8 December 2014

Secretary-General remarks to the Extraordinary 70th Anniversary Session of the International Civil Aviation Organization Council

What a historic event. Thank you very much for the honour of participating in the extraordinary anniversary session of ICAO [the International Civil Aviation Organization].

Today we look back on 70 years of success – and we look ahead to new global challenges.

In 1944, this hotel was still elegant as it is today – but a night in the best room cost only nine dollars. Today, I don't know how much it costs, the most expensive suite, you will have to check. There must be a huge difference!

Seven decades ago, in this Hall, there were representatives of 52 countries drafting the Convention.

Today, ICAO has 191 Member States.

The Convention was born before the United Nations – but as Dr. Aliu pointed out in his remarks – it anticipated the creation of a global organization for peace.

And now, ICAO helps the United Nations address some of the most pressing issues on our global agenda.

Today I will speak about three areas where our cooperation is strong: health, security and the environment.

First: health.

When Ebola broke out, ICAO answered fear with facts.

As part of the global Travel and Transport Force, ICAO is coordinating the international response to Ebola’s impact on travel, trade and tourism.

ICAO stood firmly with the World Health Organization against general bans on travel and trade that block efforts to rush in medical responders and supplies. And ICAO advocated measures to make sure that suspected cases are managed safely in ways that stop Ebola from spreading.

Second: security.

In July, when the Boeing 777 carrying 298 people went down in eastern Ukraine, the UN Security Council called for a full, thorough and independent investigation.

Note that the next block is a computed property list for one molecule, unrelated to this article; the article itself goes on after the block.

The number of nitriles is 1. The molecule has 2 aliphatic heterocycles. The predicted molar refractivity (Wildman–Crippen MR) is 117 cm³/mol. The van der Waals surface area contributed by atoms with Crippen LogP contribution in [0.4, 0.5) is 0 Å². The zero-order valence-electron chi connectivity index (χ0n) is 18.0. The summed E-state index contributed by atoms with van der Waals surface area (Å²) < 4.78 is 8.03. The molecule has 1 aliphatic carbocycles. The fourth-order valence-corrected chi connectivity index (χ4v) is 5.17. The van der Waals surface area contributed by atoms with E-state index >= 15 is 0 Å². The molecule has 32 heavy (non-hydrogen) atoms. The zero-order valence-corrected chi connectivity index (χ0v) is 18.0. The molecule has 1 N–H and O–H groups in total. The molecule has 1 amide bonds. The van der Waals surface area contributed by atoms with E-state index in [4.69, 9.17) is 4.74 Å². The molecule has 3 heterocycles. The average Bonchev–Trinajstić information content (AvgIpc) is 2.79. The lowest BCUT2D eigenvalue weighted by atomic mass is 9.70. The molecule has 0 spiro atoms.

Experts from ICAO helped to produce the preliminary findings – and they are continuing to support investigation for the final report.

Meanwhile, ICAO mobilized partners to set up a task force to reduce the risks of civilian planes flying over conflict areas. I commend this important initiative – and I am encouraged that the Task Force’s results will be assessed at a high-level ICAO safety conference next February.

ICAO supports broader United Nations security objectives in other ways. It has worked with the UN Security Council’s Counter-Terrorism Committee on a Traveller Identification Programme. At the UN’s request, ICAO adopted a Convention on marking plastic explosives so they can be detected easily.

Third: climate change.

We meet on the eve of a critical year for the global effort to combat climate change.

In September, I hosted a major summit to galvanize bold commitments and action on the ground.

It was a great success – thanks in part to ICAO.

Through ICAO, governments and the aviation industry committed to a two percent annual fuel efficiency improvement and carbon-neutral growth from 2020.

They have concrete plans to reach this ambitious target by supporting the development of sustainable alternative fuels, deploying new technologies for aircraft, and improving efficiency.

They are also helping to develop a global carbon dioxide standard for new aircraft.

I applaud this large-scale effort that builds on ICAO’s other climate initiatives – from creating smartphone apps to calculate the carbon footprint of flights to providing reports on emissions to the UN Framework Convention on Climate Change.

I hope to see even more action. The aviation industry should innovate new forms of clean energy. Airlines should take steps to offset emissions. I urge ICAO to stand at the forefront of pushing for dynamic progress.

After I leave Chicago today, I will travel to Lima, Peru for the 20th Conference of the Parties to that Convention. There, we hope to lay the groundwork for a new universal climate agreement to be adopted in Paris next year.

In 1944, the world was bloodied and battered from the Second World War.

In 2014, we are facing new threats that never could have been imagined when ICAO was founded.

Then, as now, we know that we can only overcome these threats through a collective, international response.

I count on you to continue carrying on the work of our predecessors who 70 years ago in this Hall launched a global flight path for peaceful aviation.

And I call on you to expand their vision as we navigate a new journey to a safe and sustainable future.

Let us work together to make this world better for all, and I thank you for your leadership and commitment.

Thank you.